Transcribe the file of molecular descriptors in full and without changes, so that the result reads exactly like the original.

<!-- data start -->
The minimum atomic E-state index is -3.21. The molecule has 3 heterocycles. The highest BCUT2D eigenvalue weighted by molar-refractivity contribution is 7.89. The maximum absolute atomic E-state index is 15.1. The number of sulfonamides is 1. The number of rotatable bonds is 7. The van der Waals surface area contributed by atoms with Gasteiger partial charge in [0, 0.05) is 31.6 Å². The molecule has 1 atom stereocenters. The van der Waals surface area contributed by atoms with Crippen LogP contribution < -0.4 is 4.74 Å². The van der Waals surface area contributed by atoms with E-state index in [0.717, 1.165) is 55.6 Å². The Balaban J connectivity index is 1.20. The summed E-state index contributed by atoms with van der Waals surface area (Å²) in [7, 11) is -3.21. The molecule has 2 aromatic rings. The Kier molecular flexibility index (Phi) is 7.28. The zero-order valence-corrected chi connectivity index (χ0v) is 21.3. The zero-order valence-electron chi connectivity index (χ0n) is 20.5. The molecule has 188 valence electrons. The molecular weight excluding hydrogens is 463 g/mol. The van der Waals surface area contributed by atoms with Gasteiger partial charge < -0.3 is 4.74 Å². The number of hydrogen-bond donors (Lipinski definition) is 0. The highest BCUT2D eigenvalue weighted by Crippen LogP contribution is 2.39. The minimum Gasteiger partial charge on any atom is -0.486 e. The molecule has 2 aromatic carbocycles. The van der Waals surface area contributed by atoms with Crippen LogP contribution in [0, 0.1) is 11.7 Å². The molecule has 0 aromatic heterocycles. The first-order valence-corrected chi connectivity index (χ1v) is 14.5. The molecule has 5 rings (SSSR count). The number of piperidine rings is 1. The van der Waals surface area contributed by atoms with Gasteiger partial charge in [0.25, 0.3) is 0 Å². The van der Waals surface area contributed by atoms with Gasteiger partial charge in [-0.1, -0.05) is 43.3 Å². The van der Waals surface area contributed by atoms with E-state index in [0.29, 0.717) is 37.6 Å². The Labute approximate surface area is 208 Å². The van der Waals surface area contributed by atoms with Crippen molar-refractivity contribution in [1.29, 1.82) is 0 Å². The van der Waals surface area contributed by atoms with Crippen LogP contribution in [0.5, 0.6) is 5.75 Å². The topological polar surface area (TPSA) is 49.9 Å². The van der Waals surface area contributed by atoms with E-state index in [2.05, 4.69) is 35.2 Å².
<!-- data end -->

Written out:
The minimum atomic E-state index is -3.21. The molecule has 3 heterocycles. The highest BCUT2D eigenvalue weighted by molar-refractivity contribution is 7.89. The maximum absolute atomic E-state index is 15.1. The number of sulfonamides is 1. The number of rotatable bonds is 7. The van der Waals surface area contributed by atoms with Gasteiger partial charge in [0, 0.05) is 31.6 Å². The molecule has 1 atom stereocenters. The van der Waals surface area contributed by atoms with Crippen LogP contribution < -0.4 is 4.74 Å². The van der Waals surface area contributed by atoms with E-state index in [0.717, 1.165) is 55.6 Å². The Balaban J connectivity index is 1.20. The summed E-state index contributed by atoms with van der Waals surface area (Å²) in [7, 11) is -3.21. The molecule has 2 aromatic rings. The Kier molecular flexibility index (Phi) is 7.28. The zero-order valence-corrected chi connectivity index (χ0v) is 21.3. The zero-order valence-electron chi connectivity index (χ0n) is 20.5. The molecule has 188 valence electrons. The molecular weight excluding hydrogens is 463 g/mol. The van der Waals surface area contributed by atoms with Gasteiger partial charge < -0.3 is 4.74 Å². The number of hydrogen-bond donors (Lipinski definition) is 0. The highest BCUT2D eigenvalue weighted by Crippen LogP contribution is 2.39. The minimum Gasteiger partial charge on any atom is -0.486 e. The molecule has 2 aromatic carbocycles. The van der Waals surface area contributed by atoms with Crippen LogP contribution in [0, 0.1) is 11.7 Å². The molecule has 0 aromatic heterocycles. The first-order valence-corrected chi connectivity index (χ1v) is 14.5. The molecule has 5 rings (SSSR count). The number of piperidine rings is 1. The van der Waals surface area contributed by atoms with Gasteiger partial charge in [0.25, 0.3) is 0 Å². The van der Waals surface area contributed by atoms with Gasteiger partial charge in [-0.1, -0.05) is 43.3 Å². The van der Waals surface area contributed by atoms with E-state index in [0.29, 0.717) is 37.6 Å². The Labute approximate surface area is 208 Å². The van der Waals surface area contributed by atoms with Crippen molar-refractivity contribution in [1.29, 1.82) is 0 Å². The van der Waals surface area contributed by atoms with Crippen LogP contribution in [0.5, 0.6) is 5.75 Å². The topological polar surface area (TPSA) is 49.9 Å². The van der Waals surface area contributed by atoms with E-state index in [2.05, 4.69) is 35.2 Å².